Moved, That the House do agree with the Commons in their Amendment No. 323A to Lords Amendment No. 323.—(Lord Sainsbury of Turville.)

Viscount Thurso

My Lords, this amendment stems from the amendment moved by my noble friend Lord Razzall at Third Reading. We are very grateful to the Government for having taken on board the points mode and for bringing forward this amendment. I am grateful to see the noble and learned Lord, Lord Archer of Sandwell, in his place because I know that he is going to give us a far more comprehensive explanation of this matter than I could.

However. I express our unhappiness at the fact that the amendment goes only some 60 per cent of the way. While we are extremely happy that at least the applicant now has the opportunity to make his case prior to being excluded, there is not much that he can do afterwards if he chooses to disagree. As my honourable friend Alan Beith said in another place, We remain concerned, however, that the power is not capable of satisfactory review, other than by taking a case to court on judicial review at the applicant's expense".—[Official Report, Commons, 21/7/99; col. 1256.] Surely, the suggestion made in another place that members of the commission should be empowered to review the exercise of the Minister's powers was a modest and sensible suggestion and one which this Government of all governments might have felt able to consider.

Having stated our unhappiness at that aspect, we are grateful that the first point was taken on board and that this amendment has been brought to us. It is a shame that it is so late in the day that I do not believe that there is anything that I can do about the other part. I am not even sure what the constitutional position would be if I asked your Lordships to do anything about it. So I shall just have to take the hump and leave it at that.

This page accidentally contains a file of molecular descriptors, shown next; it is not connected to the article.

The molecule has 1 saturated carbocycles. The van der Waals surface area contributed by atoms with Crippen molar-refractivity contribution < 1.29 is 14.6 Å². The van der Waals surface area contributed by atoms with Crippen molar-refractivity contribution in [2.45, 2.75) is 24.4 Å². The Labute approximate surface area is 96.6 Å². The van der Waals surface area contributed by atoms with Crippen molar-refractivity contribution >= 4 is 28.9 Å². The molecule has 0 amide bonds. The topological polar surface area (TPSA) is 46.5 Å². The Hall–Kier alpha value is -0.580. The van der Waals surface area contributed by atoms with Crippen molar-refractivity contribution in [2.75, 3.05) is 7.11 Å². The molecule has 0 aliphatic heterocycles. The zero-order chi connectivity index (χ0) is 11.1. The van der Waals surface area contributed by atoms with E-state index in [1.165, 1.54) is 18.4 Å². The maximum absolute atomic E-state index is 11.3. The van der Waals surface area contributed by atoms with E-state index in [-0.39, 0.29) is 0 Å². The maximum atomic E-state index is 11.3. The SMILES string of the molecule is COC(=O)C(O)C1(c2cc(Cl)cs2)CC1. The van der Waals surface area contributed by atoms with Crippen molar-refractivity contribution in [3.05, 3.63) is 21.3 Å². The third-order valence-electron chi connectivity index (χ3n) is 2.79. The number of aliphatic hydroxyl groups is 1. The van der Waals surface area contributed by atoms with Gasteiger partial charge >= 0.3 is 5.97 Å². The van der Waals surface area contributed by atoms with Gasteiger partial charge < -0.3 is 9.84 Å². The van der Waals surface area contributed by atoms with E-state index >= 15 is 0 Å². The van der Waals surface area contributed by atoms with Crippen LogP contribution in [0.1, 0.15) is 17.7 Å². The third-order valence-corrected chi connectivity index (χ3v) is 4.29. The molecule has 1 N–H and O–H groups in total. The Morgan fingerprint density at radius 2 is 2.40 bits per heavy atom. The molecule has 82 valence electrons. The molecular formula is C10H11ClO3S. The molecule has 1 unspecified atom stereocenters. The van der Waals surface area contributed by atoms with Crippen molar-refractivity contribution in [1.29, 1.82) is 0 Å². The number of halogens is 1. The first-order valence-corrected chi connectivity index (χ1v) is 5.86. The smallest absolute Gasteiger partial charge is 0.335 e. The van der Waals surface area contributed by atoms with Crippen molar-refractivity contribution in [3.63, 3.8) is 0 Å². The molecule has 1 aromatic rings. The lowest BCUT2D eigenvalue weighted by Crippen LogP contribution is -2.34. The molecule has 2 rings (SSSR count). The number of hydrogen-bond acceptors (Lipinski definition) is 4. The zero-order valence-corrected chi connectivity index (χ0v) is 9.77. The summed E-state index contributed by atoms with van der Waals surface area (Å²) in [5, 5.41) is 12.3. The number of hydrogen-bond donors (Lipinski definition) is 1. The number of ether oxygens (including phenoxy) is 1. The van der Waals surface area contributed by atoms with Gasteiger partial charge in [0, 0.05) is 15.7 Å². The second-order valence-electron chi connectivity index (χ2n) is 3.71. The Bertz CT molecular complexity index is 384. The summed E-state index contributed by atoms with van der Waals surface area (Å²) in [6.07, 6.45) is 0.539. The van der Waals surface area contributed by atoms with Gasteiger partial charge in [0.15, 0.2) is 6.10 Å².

Lord Archer of Sandwell

My Lords, it grieves me to disappoint the noble Viscount, but I suspect that if I were to undertake a comprehensive survey of the position at this point it would not improve my popularity in your Lordships' House.

Noble Lords

Hear, hear!

Lord Archer of Sandwell

My Lords, I seem to have touched a deep note. I thank my noble friend for having listened to our representations. It is not a schedule I would have drafted in a perfect world, which I define as one in which I draft all the Government's legislation. My noble friend has listened and I am grateful for that.

Baroness Miller of Hendon